Association of human papillomavirus infection with cytology, colposcopy, histopathology, and risk factors in the development of low and high-grade lesions of the cervix.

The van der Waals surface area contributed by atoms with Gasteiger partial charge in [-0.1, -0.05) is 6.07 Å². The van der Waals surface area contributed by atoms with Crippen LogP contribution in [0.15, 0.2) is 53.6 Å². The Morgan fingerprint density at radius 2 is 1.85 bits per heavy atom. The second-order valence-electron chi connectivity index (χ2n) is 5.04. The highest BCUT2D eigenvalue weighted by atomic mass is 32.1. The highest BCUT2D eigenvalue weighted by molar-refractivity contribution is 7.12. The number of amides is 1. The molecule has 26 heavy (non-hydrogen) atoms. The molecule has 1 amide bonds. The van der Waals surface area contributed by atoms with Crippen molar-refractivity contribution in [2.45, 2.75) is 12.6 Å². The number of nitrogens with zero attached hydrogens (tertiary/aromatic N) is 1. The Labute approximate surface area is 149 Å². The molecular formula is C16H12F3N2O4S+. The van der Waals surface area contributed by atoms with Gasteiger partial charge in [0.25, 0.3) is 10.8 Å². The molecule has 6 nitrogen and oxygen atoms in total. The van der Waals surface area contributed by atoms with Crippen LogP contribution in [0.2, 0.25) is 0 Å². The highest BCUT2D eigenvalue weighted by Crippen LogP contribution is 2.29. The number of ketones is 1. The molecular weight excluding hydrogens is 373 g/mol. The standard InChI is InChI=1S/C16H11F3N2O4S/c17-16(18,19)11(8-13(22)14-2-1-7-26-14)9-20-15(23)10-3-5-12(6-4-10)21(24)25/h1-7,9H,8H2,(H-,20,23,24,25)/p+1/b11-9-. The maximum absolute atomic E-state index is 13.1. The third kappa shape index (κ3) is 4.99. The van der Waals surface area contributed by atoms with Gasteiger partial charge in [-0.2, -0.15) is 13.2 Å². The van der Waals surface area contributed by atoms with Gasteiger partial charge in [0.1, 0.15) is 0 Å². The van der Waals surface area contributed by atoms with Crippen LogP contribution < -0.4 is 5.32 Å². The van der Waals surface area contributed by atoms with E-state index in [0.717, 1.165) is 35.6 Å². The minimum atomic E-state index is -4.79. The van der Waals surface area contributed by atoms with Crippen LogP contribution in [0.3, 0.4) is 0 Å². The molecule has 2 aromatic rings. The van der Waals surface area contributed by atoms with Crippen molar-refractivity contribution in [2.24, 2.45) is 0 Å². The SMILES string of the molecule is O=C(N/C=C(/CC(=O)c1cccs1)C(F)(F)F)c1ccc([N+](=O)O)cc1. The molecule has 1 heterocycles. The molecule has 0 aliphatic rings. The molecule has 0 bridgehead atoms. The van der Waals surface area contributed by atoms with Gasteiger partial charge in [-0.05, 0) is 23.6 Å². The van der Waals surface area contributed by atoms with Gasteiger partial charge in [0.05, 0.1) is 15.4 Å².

OBJECTIVE Recent data showed that HPV16 infections in young women can lead to CIN3 formation very quickly and questioned the common assumption that invasive cervical cancer develops through slowly progressing pre-cancer lesions, CIN1, CIN2 and CIN3. The aim of the study is to compare the age distribution of HPV 16/18 related and HPV16/18 not related CIN. METHODS We used the data generated from the clinical use of HPV genotyping (LINEAR ARRAY, Roche Diagnostics). Patients were grouped on the basis of histology, CIN1 vs. CIN2+ and on HR-HPV genotype status. RESULTS The probability to develop a CIN2+ seemed to decrease with age in patients infected with HR-HPV genotype 16/18 while the inverse effect was observed in CIN2+ patients who were HR-HPV positive but HPV16/18 negative (Chi-square test, p(trend)=0.01). Only in HR-HPV positive but HPV 16/18 negative patients, a relative reduction of CIN1 vs. CIN2+ was observed with increasing age (Cochran-Armitage test, p(trend)=0.01); finally, in HR-HPV non-16/18 infected patients only a statistically significant difference in mean age between CIN1 and CIN2+ patients below age 35 was observed. CONCLUSIONS Besides the limitations of the present cross-sectional analysis, these data suggest a genotype specific natural history of cervical cancer precursors development: one type, more frequent, HPV16/18 related, which develops quick and early in life; another one, non-16/18 HR-HPV related, which develops later, slowly, through low- to high-grade lesions. If confirmed, this hypothesis could influence screening policies, especially in the vaccinated population.